14. With regard to the controversy as to whether the annual instalments due .and payable to the assessee under the policies continue to bear the character of remuneration or they bear a different character having ceased to be remuneration payable by the producer, it is necessary to highlight certain relevant facts material for determining the question.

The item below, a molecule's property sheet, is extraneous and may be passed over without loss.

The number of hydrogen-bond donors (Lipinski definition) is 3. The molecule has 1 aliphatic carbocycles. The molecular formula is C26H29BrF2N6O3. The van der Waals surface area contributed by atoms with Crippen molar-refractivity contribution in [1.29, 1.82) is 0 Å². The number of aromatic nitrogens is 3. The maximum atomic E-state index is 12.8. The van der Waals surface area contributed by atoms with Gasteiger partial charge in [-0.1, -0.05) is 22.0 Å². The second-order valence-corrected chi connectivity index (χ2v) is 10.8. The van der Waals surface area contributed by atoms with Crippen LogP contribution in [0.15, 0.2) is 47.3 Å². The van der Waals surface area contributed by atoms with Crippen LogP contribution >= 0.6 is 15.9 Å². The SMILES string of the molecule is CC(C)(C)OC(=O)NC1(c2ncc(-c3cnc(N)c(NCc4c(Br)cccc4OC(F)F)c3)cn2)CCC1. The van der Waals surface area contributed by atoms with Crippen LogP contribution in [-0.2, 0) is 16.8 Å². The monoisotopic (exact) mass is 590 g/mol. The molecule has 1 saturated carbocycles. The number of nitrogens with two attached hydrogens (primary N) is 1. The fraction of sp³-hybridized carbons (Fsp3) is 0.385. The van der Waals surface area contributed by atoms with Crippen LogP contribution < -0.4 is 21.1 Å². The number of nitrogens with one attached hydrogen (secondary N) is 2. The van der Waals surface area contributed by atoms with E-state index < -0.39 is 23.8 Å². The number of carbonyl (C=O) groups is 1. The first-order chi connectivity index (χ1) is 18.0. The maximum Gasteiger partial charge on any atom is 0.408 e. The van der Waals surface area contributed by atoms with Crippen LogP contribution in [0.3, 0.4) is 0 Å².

In the first place it is to be noticed that according to the terms of the contract with the producer the remuneration is payable for services rendered in annual instalments of the specified sums spread over number of years commencing from 1995 and ending with 2014 and they do not accrue or become due to the assessee except on the specified dates. In particular, it is stipulated that the time for payment of each amount shall be the essence of the arrangement. The only amount that had become due if at all is the initial payment of Rs. 25,000 agreed to be paid on the signing of the letter of arrangement. All that the producer has agreed further is the assurance and undertaking given to the assessee to secure the due payment of the remuneration as agreed to by him on the respective dates in a manner and method acceptable to the assessee. The contention of the revenue that the producer's obligation were fully discharged as soon as they purchased the annuities for the payment of the amounts of instalments from the HC in favour of the assessee and that therefore it was no longer a case of outstanding remuneration, apparently and superficially sound somewhat convincing, but a careful consideration of the terms of the assessee's contract with the producers in terms of which the annuities have been purchased by the producers and the terms and conditions of the annuities clearly show that the assessee was to receive his remuneration in a number of years in instalments, It is not as if the assessee has received something in cash or in kind by accepting the annuities. What has happened is that the said obligation of the producers have been taken over by the LIC, and what will be paid ultimately by the LIC will continue to be nothing but the outstanding remuneration agreed to be paid by the producers according to the terms of the agreement. In other words, the change has only been that there is an assurance of the security for the discharging of the obligations of the producers in a way acceptable to the assessee. Nonetheless, the character of the payments which is by way of remuneration to the assessee for services rendered does not get altered or changed merely because the person making the payment is different from the producer. In making the payment to the assessee under the annuity, the LIC is merely discharging the liabilities and obligations of the producer under the contract between the assessee and the producer and nothing else. We are, therefore, satisfied that there is no merit in the department's contention that merely because the producer has adopted or framed a scheme or device for discharging his obligation of paying the remuneration to the assessee as stipulated in the terms of the agreement, the payments made to the assessee in pursuance of the scheme or plan adopted by him undergo any change from being remuneration for services rendered.